The number of Americans filing for jobless aid rose last week to the highest level since January, a development that could raise fears the labor market recovery was stalling after job creation slowed in March.
Initial claims for state unemployment benefits increased 13,000 to a seasonally adjusted 380,000, the Labor Department said on Thursday, defying economists' expectations for a drop to 355,000.
The four-week moving average for new claims, considered a better measure of labor market trends, rose 4,250 to 368,500.
Some economists blamed the Easter holidays for the spike in claims and expected applications to trend lower in coming weeks.
"It's very difficult to know the extent to which that's driven by seasonal effects from Easter or not," said Eric Green, chief economist at TD Securities in New York.
"This is not a game changer, this does not confirm the weakness in the report we saw last Friday. We suspect that much of the increase was due to seasonal issues and we would therefore expect it to drift lower."
The claims data comes in the wake of Friday's disappointing employment report for March, which showed the economy created 120,000 new jobs, the smallest amount since October.
Despite the rise in claims last week, both first-time applications for unemployment aid and the four-week average held below the 400,000 mark, implying steady job gains.
U.S. stock index futures pared gains on the data, while U.S. government debt prices rose. The dollar weakened against the euro and the yen.
There was good news in other data on Thursday, with producer prices flat in March and the trade deficit narrowing sharply in February.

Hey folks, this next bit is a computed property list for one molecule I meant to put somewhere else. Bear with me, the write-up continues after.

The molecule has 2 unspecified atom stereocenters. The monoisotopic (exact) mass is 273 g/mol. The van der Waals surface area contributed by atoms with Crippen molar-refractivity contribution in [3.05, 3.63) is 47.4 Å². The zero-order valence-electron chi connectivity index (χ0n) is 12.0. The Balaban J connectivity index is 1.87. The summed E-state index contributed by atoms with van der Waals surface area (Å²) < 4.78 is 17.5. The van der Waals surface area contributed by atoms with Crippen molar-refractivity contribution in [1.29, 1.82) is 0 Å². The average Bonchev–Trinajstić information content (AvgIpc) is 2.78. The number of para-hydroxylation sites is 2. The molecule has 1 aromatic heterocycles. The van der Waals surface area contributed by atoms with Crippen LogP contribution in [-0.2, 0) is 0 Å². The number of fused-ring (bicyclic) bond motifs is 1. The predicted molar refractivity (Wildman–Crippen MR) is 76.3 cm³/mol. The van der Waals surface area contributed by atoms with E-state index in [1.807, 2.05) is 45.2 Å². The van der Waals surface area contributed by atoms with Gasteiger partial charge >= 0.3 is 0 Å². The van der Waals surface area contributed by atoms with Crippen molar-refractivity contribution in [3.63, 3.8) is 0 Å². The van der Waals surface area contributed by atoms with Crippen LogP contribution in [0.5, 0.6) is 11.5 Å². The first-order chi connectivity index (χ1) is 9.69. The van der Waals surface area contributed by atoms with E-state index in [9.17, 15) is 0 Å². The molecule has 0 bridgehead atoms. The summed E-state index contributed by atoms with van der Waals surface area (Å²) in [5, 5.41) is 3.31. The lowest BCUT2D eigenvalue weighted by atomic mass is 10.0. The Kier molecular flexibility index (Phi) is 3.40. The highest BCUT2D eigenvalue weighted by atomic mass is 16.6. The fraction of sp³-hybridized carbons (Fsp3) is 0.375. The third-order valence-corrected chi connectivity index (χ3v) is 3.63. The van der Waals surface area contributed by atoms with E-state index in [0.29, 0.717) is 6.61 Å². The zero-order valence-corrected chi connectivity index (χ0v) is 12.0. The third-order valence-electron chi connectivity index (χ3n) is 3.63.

The U.S. trade deficit shrank 12.4 percent to $46 billion in February, the biggest month-to-month decline since May 2009, the Commerce Department said, as exports hit a record high.
That could prompt economists to raise their estimates for first-quarter gross domestic product.
U.S. producer prices were unchanged last month after advancing 0.4 percent in February.
Economists polled by Reuters had expected prices at farms, factories and refineries to rise 0.3 percent.
Wholesale prices excluding volatile food and energy costs rose 0.3 percent after February's 0.2 percent gain.
That was a touch above economists' expectations for a 0.2 percent advance and marked the fifth successive month of increases in core PPI.
Over one-third of the rise in core PPI was attributed to prices for light motor trucks. Higher costs for passenger cars, soaps and detergents also contributed to the advance in core PPI.
However, manufacturers have limited scope to pass on these increased costs to consumers given the still considerable slack in the economy.
Overall producer prices were held back by a 2.0 percent fall in gasoline, the largest decline since October, after a 4.3 percent jump in February. That offset a 0.2 percent rise in food prices, which halted three straight months of declines.
However, gasoline prices rose 7.5 percent, when seasonal factors are excluded.
In the 12 months to March, wholesale prices increased 2.8 percent, the smallest increase since June 2010, after advancing 3.3 percent in February.
Outside food and energy, producer prices were pushed up by light motor trucks prices, which rebounded 0.7 percent after falling 0.4 percent in February. Passenger car prices rose 0.8 percent after edging up 0.1 percent the prior month.
The increases likely reflected strong demand for automobiles.
In the 12 months to March, core producer prices increased 2.9 percent after rising 3.0 percent the previous month.
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